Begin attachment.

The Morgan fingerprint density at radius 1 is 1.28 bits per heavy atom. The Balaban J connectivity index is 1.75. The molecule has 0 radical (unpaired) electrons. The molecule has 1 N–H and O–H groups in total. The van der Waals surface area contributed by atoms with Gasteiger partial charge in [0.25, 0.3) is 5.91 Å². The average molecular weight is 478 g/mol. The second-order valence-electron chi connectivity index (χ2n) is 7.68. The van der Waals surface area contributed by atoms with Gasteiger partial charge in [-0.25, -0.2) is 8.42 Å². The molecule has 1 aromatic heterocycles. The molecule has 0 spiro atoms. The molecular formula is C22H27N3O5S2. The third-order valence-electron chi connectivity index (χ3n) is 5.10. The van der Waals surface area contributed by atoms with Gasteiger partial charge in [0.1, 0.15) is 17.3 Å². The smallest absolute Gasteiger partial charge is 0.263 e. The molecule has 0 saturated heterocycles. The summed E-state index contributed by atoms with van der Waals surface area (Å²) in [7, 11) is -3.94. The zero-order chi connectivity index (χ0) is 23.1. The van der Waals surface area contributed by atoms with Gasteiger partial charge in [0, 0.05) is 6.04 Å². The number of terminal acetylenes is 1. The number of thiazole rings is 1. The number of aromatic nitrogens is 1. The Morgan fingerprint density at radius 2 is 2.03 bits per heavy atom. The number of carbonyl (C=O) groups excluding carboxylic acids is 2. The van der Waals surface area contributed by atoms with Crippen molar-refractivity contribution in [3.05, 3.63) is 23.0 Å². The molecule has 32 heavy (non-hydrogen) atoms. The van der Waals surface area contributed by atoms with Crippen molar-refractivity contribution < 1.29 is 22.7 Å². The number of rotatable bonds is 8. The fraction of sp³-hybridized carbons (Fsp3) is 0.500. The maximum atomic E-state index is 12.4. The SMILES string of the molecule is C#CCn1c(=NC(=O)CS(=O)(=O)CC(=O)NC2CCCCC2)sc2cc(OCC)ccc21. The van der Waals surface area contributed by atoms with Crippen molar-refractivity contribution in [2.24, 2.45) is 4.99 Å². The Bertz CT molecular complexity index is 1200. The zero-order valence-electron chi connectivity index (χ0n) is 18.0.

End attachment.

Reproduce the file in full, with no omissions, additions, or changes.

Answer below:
The Morgan fingerprint density at radius 1 is 1.28 bits per heavy atom. The Balaban J connectivity index is 1.75. The molecule has 0 radical (unpaired) electrons. The molecule has 1 N–H and O–H groups in total. The van der Waals surface area contributed by atoms with Gasteiger partial charge in [0.25, 0.3) is 5.91 Å². The average molecular weight is 478 g/mol. The second-order valence-electron chi connectivity index (χ2n) is 7.68. The van der Waals surface area contributed by atoms with Gasteiger partial charge in [-0.25, -0.2) is 8.42 Å². The molecule has 1 aromatic heterocycles. The molecule has 0 spiro atoms. The molecular formula is C22H27N3O5S2. The third-order valence-electron chi connectivity index (χ3n) is 5.10. The van der Waals surface area contributed by atoms with Gasteiger partial charge in [0.1, 0.15) is 17.3 Å². The smallest absolute Gasteiger partial charge is 0.263 e. The molecule has 0 saturated heterocycles. The summed E-state index contributed by atoms with van der Waals surface area (Å²) in [7, 11) is -3.94. The zero-order chi connectivity index (χ0) is 23.1. The van der Waals surface area contributed by atoms with Gasteiger partial charge in [0, 0.05) is 6.04 Å². The number of terminal acetylenes is 1. The number of thiazole rings is 1. The number of aromatic nitrogens is 1. The Morgan fingerprint density at radius 2 is 2.03 bits per heavy atom. The number of carbonyl (C=O) groups excluding carboxylic acids is 2. The van der Waals surface area contributed by atoms with Crippen molar-refractivity contribution in [3.05, 3.63) is 23.0 Å². The molecule has 32 heavy (non-hydrogen) atoms. The van der Waals surface area contributed by atoms with Crippen molar-refractivity contribution < 1.29 is 22.7 Å². The number of rotatable bonds is 8. The fraction of sp³-hybridized carbons (Fsp3) is 0.500. The maximum atomic E-state index is 12.4. The SMILES string of the molecule is C#CCn1c(=NC(=O)CS(=O)(=O)CC(=O)NC2CCCCC2)sc2cc(OCC)ccc21. The van der Waals surface area contributed by atoms with Crippen molar-refractivity contribution in [2.24, 2.45) is 4.99 Å². The Bertz CT molecular complexity index is 1200. The zero-order valence-electron chi connectivity index (χ0n) is 18.0.